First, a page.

As investors eagerly await channel check reports on this upcoming Black Friday shopping bonanza to confirm the US consumer is still propping up the economy, there could be some unexpectedly bad news that may disappoint Wall Street.
First, the European Center for Medium-Range Weather Forecasts (ECMWF) has released new weather models that indicate a massive blast of arctic air could spread across the mid-Atlantic and North East regions during the upcoming holiday week, crippling shopping intentions and keeping millions of Americans away from their favorite retail outlet of choice.
ECMWF- Possibility of record cold temperatures through Black Friday
The brutally cold conditions could affect more than 120 million consumers during one of the busiest shopping days of the year.
"A passing storm system will drag the coldest air of the season into the Northeast just in time for the Thanksgiving holiday. Temperatures will range from 20 to 30 degrees below average for the time of year later this week, leading to brutally cold conditions for many on both the Thanksgiving holiday and Black Friday. While colder temperatures and recent snow may trigger shoppers to get in the holiday spirit, brutally cold temperatures and wind chills may stifle some shoppers’ plans to venture out on Thanksgiving night and Black Friday for those doorbuster sales," said Ed Vallee, head meteorologist at Vallee Weather Consulting.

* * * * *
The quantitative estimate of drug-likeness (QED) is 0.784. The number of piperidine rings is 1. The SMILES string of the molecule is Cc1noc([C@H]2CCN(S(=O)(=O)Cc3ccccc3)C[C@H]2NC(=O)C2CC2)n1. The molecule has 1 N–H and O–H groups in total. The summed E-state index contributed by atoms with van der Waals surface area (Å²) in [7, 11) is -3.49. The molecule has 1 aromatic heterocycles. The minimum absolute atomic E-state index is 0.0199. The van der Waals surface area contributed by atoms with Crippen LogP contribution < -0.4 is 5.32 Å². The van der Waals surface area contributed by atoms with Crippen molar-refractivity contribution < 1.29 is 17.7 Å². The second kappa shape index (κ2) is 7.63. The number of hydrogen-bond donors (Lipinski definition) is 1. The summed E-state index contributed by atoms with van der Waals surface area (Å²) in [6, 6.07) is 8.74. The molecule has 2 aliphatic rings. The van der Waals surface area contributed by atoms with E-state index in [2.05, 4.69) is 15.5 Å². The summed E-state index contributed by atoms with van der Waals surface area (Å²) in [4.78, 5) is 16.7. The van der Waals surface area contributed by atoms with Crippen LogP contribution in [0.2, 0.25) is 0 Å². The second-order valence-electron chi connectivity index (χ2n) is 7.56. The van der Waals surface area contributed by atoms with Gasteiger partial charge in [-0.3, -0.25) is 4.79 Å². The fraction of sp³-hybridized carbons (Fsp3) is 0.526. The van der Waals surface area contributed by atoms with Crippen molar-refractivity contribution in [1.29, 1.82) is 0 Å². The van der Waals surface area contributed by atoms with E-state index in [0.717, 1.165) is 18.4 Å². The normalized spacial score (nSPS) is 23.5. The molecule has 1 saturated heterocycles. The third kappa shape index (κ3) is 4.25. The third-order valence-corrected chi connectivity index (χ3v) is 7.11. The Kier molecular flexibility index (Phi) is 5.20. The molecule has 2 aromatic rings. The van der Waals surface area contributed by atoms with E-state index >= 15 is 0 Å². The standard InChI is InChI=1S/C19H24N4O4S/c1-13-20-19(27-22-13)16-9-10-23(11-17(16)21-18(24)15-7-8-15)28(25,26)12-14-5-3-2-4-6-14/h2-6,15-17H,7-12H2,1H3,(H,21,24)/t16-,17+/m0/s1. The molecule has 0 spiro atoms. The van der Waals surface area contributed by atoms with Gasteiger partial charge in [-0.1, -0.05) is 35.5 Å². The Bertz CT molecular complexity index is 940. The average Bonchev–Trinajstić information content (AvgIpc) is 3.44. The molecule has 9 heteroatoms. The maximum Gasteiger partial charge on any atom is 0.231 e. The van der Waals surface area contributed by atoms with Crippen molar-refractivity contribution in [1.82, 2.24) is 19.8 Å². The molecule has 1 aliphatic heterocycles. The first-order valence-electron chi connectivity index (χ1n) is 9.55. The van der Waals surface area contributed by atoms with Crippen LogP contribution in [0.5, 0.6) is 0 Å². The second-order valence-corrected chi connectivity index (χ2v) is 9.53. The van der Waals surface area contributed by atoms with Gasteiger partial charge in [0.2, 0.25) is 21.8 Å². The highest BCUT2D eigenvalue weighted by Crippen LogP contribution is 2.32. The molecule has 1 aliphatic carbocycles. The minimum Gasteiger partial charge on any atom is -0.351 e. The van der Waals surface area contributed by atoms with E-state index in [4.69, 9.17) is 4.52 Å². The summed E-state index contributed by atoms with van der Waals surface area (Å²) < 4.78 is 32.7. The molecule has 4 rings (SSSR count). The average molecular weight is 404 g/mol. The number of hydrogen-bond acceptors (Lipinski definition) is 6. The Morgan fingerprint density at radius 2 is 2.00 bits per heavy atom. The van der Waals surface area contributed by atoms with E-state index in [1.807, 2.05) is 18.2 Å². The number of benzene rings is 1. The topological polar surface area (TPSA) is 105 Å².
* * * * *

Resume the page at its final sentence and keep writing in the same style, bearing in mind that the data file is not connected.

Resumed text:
Shopping on #BlackFriday in the Northeast? Current morning low temperature forecast from the European model:— Ed Vallee | Vallee Wx Consulting (@EdValleeWx) November 18, 2018
Hartford CT: 2°F
Frozen shopping bags! pic.twitter.com/TTVl9MVhhm
Weather Prediction Center- "Highs 20-35 degrees below normal"
Wall Street has been struggling with uncertainty over a split Congress, monetary tightening by the Federal Reserve, tariffs, trade wars, peak corporate earnings, and the risk of a US slowdown next year if not outright recession.
However, the next round of bad news could emerge from the US consumer, as Lipper Alpha Insights recently warned that retailers could experience weak holiday sales. Add to that weather models pointing to a mini ice age for much of the East Coast during the holiday shopping week, and it could be a perfect storm of bad news that devastates retail sales during the all important Black Friday period.
"If we see any kind of disappointment in Black Friday sales, that is going to cause some real concern," said Jack Ablin, chief investment officer at Cresset Wealth Advisors in Chicago.
Of course, the flipside is that life-threating arctic temperatures will be just the "one time" excuse analysts need to explain away a dismal Black Friday, and with the latest retail sales report already a major disappointment, it now appears that it will be virtually impossible to get a true read on US shopping intentions - and capabilities - as such behavior will be severely curtailed by the elements, an excuse which Wall Street analysts will gladly use to perpetuate a thesis that all remains well if only "global cooling" were not part of the picture.